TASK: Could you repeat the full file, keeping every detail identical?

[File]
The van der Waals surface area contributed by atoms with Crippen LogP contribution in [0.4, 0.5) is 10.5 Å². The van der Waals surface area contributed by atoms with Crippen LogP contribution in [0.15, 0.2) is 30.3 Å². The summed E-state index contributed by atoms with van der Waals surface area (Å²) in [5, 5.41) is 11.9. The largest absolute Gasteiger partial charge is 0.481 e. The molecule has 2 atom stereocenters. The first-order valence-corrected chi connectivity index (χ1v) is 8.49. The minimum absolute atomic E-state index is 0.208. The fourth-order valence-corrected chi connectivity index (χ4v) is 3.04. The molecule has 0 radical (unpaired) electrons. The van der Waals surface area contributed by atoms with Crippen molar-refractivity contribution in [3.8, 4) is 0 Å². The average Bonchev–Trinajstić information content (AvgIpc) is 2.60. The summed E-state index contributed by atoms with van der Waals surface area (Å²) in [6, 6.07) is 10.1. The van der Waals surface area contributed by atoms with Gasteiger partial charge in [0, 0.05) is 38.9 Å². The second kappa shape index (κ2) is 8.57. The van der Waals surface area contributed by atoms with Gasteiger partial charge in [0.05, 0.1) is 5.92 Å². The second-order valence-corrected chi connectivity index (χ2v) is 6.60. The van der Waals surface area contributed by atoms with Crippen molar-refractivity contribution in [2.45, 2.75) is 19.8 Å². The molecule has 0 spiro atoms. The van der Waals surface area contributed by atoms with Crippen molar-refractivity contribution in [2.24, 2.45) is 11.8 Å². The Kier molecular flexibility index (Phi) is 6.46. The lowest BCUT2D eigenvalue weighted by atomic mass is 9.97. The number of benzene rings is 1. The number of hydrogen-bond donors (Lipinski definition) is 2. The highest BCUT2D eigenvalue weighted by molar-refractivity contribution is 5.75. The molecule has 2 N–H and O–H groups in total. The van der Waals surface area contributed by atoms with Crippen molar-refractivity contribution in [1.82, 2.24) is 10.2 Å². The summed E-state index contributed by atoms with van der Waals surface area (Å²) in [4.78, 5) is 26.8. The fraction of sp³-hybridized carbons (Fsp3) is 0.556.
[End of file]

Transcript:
The van der Waals surface area contributed by atoms with Crippen LogP contribution in [0.4, 0.5) is 10.5 Å². The van der Waals surface area contributed by atoms with Crippen LogP contribution in [0.15, 0.2) is 30.3 Å². The summed E-state index contributed by atoms with van der Waals surface area (Å²) in [5, 5.41) is 11.9. The largest absolute Gasteiger partial charge is 0.481 e. The molecule has 2 atom stereocenters. The first-order valence-corrected chi connectivity index (χ1v) is 8.49. The minimum absolute atomic E-state index is 0.208. The fourth-order valence-corrected chi connectivity index (χ4v) is 3.04. The molecule has 0 radical (unpaired) electrons. The van der Waals surface area contributed by atoms with Crippen molar-refractivity contribution in [3.8, 4) is 0 Å². The average Bonchev–Trinajstić information content (AvgIpc) is 2.60. The summed E-state index contributed by atoms with van der Waals surface area (Å²) in [6, 6.07) is 10.1. The van der Waals surface area contributed by atoms with Gasteiger partial charge in [0, 0.05) is 38.9 Å². The second kappa shape index (κ2) is 8.57. The van der Waals surface area contributed by atoms with Gasteiger partial charge in [0.05, 0.1) is 5.92 Å². The second-order valence-corrected chi connectivity index (χ2v) is 6.60. The van der Waals surface area contributed by atoms with Crippen molar-refractivity contribution in [2.45, 2.75) is 19.8 Å². The molecule has 0 spiro atoms. The van der Waals surface area contributed by atoms with Crippen molar-refractivity contribution in [2.24, 2.45) is 11.8 Å². The Kier molecular flexibility index (Phi) is 6.46. The lowest BCUT2D eigenvalue weighted by atomic mass is 9.97. The number of benzene rings is 1. The number of hydrogen-bond donors (Lipinski definition) is 2. The highest BCUT2D eigenvalue weighted by molar-refractivity contribution is 5.75. The molecule has 2 N–H and O–H groups in total. The van der Waals surface area contributed by atoms with Crippen molar-refractivity contribution in [1.82, 2.24) is 10.2 Å². The summed E-state index contributed by atoms with van der Waals surface area (Å²) in [4.78, 5) is 26.8. The fraction of sp³-hybridized carbons (Fsp3) is 0.556.